A lion that escaped from an airport, a crocodile found at a rubbish dump and an elk attacked by stray dogs – all these animals have found refuge in an unusual private shelter in Russia.
Dozens of bears have also passed through the Veles centre, just outside Saint Petersburg, since it was opened in 2009 by businessman Alexander Fyodorov, who says he spent more than $1m on the project.
"Our aim is to treat wild animals and get them back on their legs again in order to release them if that's possible," he said of the centre in Rappolovo, 20km out of Russia's second city.
"Some of the animals were found after accidents, others were abandoned. Sometimes their stories are like the plot of a film," said Fyodorov.
One particularly dramatic story is that of a lioness called Elza, who escaped in Saint Petersburg's Pulkovo airport in December last year.
"Elza was sent from Grozny (the capital of Chechnya) by a Chechen businessman to his friend in Saint Petersburg as a New Year's gift," Fyodorov said.
"But the sleeping pills given to the lioness before the trip stopped acting too early. In the airport, the lion broke her cage open and made a run for it."
The lion was soon captured and later taken to her new owner, but he quickly realised that "it was impossible for him to keep a lion" and brought her to the shelter.
At the time, keeping wild animals at home was not illegal, but a law was recently enacted that bans the practice from next year.
Less is known about the background of the crocodile named Gena who was found at a rubbish dump north of the city.
Keeping exotic wild animals as pets has long been fashionable among certain rich or novelty-seeking Russians but often ends unhappily with animals mistreated or escaping.
Little help from state
Other animals come to the shelter after incidents in the wild.
Two years ago, while still a foal, an elk called Alyuminka was badly hurt by stray dogs attacking her. Elks are still common in European Russia, living in forests. She now paces the enclosure in Rappolovo.
"Those animals that could not survive in the wild stay here," said Alexander Teplyakov, a 45-year-old volunteer at the centre.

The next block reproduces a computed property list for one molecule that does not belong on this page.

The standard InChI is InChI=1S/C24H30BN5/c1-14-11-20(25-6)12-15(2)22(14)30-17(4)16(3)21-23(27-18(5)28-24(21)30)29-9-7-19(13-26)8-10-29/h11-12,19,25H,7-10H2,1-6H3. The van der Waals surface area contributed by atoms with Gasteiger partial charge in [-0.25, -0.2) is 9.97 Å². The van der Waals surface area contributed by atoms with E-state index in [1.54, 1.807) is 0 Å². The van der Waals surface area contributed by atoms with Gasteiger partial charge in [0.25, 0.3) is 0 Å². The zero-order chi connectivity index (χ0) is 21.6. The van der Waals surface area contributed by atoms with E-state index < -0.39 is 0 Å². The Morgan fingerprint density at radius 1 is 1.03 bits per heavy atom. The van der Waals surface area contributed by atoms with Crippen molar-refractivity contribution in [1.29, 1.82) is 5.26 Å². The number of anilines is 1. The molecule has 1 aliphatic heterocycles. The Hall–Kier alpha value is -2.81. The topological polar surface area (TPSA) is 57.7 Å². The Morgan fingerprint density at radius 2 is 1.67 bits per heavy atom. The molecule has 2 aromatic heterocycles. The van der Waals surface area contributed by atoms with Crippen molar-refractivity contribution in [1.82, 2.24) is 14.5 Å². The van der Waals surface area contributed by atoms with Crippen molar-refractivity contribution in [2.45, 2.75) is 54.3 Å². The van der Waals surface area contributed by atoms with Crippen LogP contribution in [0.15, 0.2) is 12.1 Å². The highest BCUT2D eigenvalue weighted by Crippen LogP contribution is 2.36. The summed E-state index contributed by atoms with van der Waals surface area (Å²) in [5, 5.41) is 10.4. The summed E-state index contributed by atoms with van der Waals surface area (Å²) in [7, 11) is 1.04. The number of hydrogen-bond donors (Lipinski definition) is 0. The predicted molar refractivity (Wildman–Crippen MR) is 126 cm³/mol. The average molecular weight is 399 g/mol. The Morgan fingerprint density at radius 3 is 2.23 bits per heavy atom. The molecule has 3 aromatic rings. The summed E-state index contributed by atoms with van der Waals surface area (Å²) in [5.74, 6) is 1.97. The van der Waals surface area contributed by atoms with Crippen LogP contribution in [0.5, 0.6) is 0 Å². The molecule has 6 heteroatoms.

Four staff and around 10 volunteers work in Rappolovo, where the animals are kept in huge cages or enclosures around a large stone building housing a medical facility.
Despite Russia's huge size, human activity is increasingly encroaching on the animals' natural habitat and making it harder for them to survive in the wild.
The state does little to support them, even as Russian President Vladimir Putin gives speeches praising Russia's natural heritage and enjoys occasional photo opportunities with wild animals.
"In Russia, you can count centres like this, where there is real help given to wild animals, on the fingers of one hand," said Svetlana Ilyinskaya, co-director of the Centre for Legal Protection of Animals, a Moscow NGO.
There are around 50 million abandoned pets in the country, particularly cats and dogs, that breed in the wild as owners often do not sterilise them, she said.
For wild animals, road collisions are a frequent cause of death, with 161 vehicle accidents recorded in Russia last year involving large animals – often elks.
Ilyinskaya said that "there is no effective plan to help wild animals in need".
"There are no shelters, nor (public) awareness of what you should do if you find a wounded animal in the wild. There's also no law that could protect them against industrial development," she said.
And for private shelter owners like Fyodorov, the costs are prohibitive.
"I'm not sure how long we can go on," he said, explaining that profits at his construction business had been hurt by the economic crisis that hit Russia in 2014.
"You can't predict the future," he said, admitting that his friends think he is "crazy" for maintaining the shelter.
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